Welcome to Yesterday

Welcome to Yesterday

by Ian Spiegelman

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I’m Kim Alexander and this is Fiction Nation. The book is Welcome to Yesterday by Ian Spiegelman.

Pop quiz — who’s the new President of France? Who was appointed war czar to handle things in Iraq? Which pop star just got out of rehab and is playing short concerts at the House of Blues to warm up her lip syncing skills?

I guess the bigger question is why it’s more interesting to find out if Lindsay remembered to wear underpants than keep track of who’s who in the Kremlin. Okay, that’s kind of an easy one — ‘news’ news is generally depressing information about things I can’t change. Gossip is shiny, doesn’t make me want to cry myself to sleep, and is good for reinforcing the idea that all the money, fame and looks in the world can’t buy class.

Lately there’s been an explosion of celebrity gossip bloggers, with the juvenile but addictive Perez Hilton leading the charge. I can always count on a revolving cast of characters — most of whom I have never seen actually act, sing, or whatever it is they’re supposed to be famous for — Vanessa Minillo, I’m looking at you, honey — involved in hijinks at bars, in cabs, poolside, and occasionally in an unflattering mugshot, in photos taken by paparazzi around the world. It’s like a soap opera, the cast is just as artificial, the events are just as scripted, and at the end of the day, no one gets hurt.

In Ian Spiegelman’s Welcome to Yesterday, someone does get hurt. After an unflattering article appears in the press, sleazy agent Kyle Prince winds up dead on the kitchen floor. But was it self inflicted? Leon Koch is the cynical gossip reporter with a tiny flickering flame of romance in his soul, and he’s in a race to find the woman who called him from the crime scene before the cops find her. The mystery of the dead agent is a lurid and twisty one, but for my money, the real pleasure of this book is following Leon to nightclubs and restaurants and listening in as he chronicles the rich and infamous. It’s no surprise but in fact weirdly satisfying that the movie star, the celebrity journalist, the supermodels, are just as — more — screwed up, lost, miserable and unhappy as the rest of us poor slobs. They just look a lot better doing it.

Ian Spiegelman knows his subject, as a long time reporter for Page Six in the New York Post. It’s a sign of something I guess that Page Six now has its own web site. Gotta keep up.


I’m Kim Alexander and this is a Fiction Nation minute. The book is Welcome to Yesterday by Ian Spiegelman.

It’s no newsflash that we are obsessed with gossip. The trashier the better, and if it ruins a few lives and destroys a few careers, well, they aren’t really real people any way. Leon Koch is a gossip columnists in New York, and his last scoop just wound up dead on the kitchen floor. But did Kyle Prince kill himself? Or did he have some help? In Welcome to Yesterday, we meet not only Leon, but his coworkers, the agents and publicists, and the movie stars and supermodels that fill the gossip pages. To the author’s credit, none of the characters are obviously any real person, maybe with the exception of two very young sisters — that seemed pretty obvious — but they are all a very sorry lot. Spiegelman tries to figure out why we want to know about celebrities, while Leon tries to figure out what happened to the dead man in this extremely well written and very timely novel. Welcome to Yesterday by Ian Spiegelman. I’m Kim Alexander on Book Radio, SiriusXM Channel 80.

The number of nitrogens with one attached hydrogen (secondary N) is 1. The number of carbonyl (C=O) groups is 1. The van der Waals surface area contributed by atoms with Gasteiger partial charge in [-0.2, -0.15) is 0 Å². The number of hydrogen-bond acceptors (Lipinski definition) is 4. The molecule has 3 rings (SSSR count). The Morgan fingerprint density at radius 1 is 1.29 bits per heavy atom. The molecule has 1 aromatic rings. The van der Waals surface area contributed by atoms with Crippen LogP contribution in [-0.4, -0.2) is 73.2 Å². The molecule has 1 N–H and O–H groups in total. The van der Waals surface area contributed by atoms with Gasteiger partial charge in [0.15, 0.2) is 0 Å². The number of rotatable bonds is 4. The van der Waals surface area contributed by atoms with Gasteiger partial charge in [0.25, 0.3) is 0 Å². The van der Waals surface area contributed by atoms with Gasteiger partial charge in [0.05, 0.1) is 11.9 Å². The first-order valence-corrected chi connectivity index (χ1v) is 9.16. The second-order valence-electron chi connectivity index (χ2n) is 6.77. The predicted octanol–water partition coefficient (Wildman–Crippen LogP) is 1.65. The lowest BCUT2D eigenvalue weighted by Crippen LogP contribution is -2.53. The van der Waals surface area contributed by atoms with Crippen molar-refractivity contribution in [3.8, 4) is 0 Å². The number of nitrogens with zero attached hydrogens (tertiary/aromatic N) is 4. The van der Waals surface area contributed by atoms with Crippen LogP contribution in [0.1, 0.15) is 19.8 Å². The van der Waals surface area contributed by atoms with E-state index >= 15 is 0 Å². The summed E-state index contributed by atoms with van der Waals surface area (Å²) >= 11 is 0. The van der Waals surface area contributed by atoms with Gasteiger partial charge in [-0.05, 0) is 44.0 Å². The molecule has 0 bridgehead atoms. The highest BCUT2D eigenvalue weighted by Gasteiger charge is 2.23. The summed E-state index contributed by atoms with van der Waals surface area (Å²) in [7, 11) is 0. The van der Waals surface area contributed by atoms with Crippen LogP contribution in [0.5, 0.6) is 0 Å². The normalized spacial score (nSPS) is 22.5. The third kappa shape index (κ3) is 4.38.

I’m Kim Alexander and this is a Fiction Nation minute. The book is Welcome to Yesterday by Ian Spiegelman.

This book, a mystery set in the world of newspaper gossip columnists, made me play a game called Who’s The Most Awful? Is it Leon, our cynical but ultimately romantic narrator? The vindictive super publicist and rumor spreader Meredith? No, I think the worst was handsome young journalist Billy, who has decided that his plagiarism is actually art that none of us are smart enough to appreciate. Welcome to Yesterday is full of the characters that we see on the gossip pages, and the dead agent at the center of the mystery, I am creepily certain, is based on a name we all know.  As in so many newspaper novels and of course novels about celebrity, the characters drink so much I needed a day off to recover from reading about them. This is an extremely well written novel, a very thoughtful look at something that only seems unimportant. Welcome to Yesterday by Ian Spiegelman. I’m Kim Alexander on Book Radio, SiriusXM Channel 80.


I’m Kim Alexander and this is a Fiction Nation minute. The book is Welcome to Yesterday by Ian Spiegelman.

This novel is set in the world of gossip — trashy and spiteful, fake and fantastic. It’s also a mystery — did the dead agent overdose or was he murdered? Leon Koch has the gossip desk at the paper, and he also is in a race to find the mystery woman who called him from the crime scene before the police find her. Welcome to Yesterday is full of famous faces you almost recognize, made barely fictional. And if you want to you know what goes on inside those glamorous Manhattan velvet rope parties that go on until morning? Well, the celebrities are all so boring and venal that you can’t blame them for drinking so much. There are a few good-hearted characters set in among the rest, but it seems like everyone has something to hide and everyone is working an angle. It made me feel a little guilty about hitting the gossip web pages, but of course I did it anyway.  Welcome to Yesterday by Ian Spiegelman. I’m Kim Alexander on Book Radio, SiriusXM Channel 80.


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